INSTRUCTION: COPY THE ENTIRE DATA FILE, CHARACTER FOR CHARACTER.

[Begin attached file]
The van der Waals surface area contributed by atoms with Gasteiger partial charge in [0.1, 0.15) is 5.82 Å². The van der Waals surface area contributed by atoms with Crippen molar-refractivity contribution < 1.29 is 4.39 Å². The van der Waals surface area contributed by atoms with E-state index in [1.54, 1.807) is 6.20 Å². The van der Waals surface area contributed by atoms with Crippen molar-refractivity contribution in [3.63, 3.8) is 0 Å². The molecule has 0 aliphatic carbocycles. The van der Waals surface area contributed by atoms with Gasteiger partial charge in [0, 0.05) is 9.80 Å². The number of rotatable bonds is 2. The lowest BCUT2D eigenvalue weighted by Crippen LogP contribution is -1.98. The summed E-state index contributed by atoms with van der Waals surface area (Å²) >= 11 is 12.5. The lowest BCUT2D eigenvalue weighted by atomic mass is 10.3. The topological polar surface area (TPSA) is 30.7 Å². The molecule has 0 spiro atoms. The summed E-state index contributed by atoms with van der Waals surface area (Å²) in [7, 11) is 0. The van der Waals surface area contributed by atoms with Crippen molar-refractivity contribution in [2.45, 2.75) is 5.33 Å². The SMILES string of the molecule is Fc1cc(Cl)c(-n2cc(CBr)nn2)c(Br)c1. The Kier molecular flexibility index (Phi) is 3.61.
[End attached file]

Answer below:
The van der Waals surface area contributed by atoms with Gasteiger partial charge in [0.1, 0.15) is 5.82 Å². The van der Waals surface area contributed by atoms with Crippen molar-refractivity contribution < 1.29 is 4.39 Å². The van der Waals surface area contributed by atoms with E-state index in [1.54, 1.807) is 6.20 Å². The van der Waals surface area contributed by atoms with Crippen molar-refractivity contribution in [3.63, 3.8) is 0 Å². The molecule has 0 aliphatic carbocycles. The van der Waals surface area contributed by atoms with Gasteiger partial charge in [0, 0.05) is 9.80 Å². The number of rotatable bonds is 2. The lowest BCUT2D eigenvalue weighted by Crippen LogP contribution is -1.98. The summed E-state index contributed by atoms with van der Waals surface area (Å²) >= 11 is 12.5. The lowest BCUT2D eigenvalue weighted by atomic mass is 10.3. The topological polar surface area (TPSA) is 30.7 Å². The molecule has 0 spiro atoms. The summed E-state index contributed by atoms with van der Waals surface area (Å²) in [7, 11) is 0. The van der Waals surface area contributed by atoms with Crippen molar-refractivity contribution in [2.45, 2.75) is 5.33 Å². The SMILES string of the molecule is Fc1cc(Cl)c(-n2cc(CBr)nn2)c(Br)c1. The Kier molecular flexibility index (Phi) is 3.61.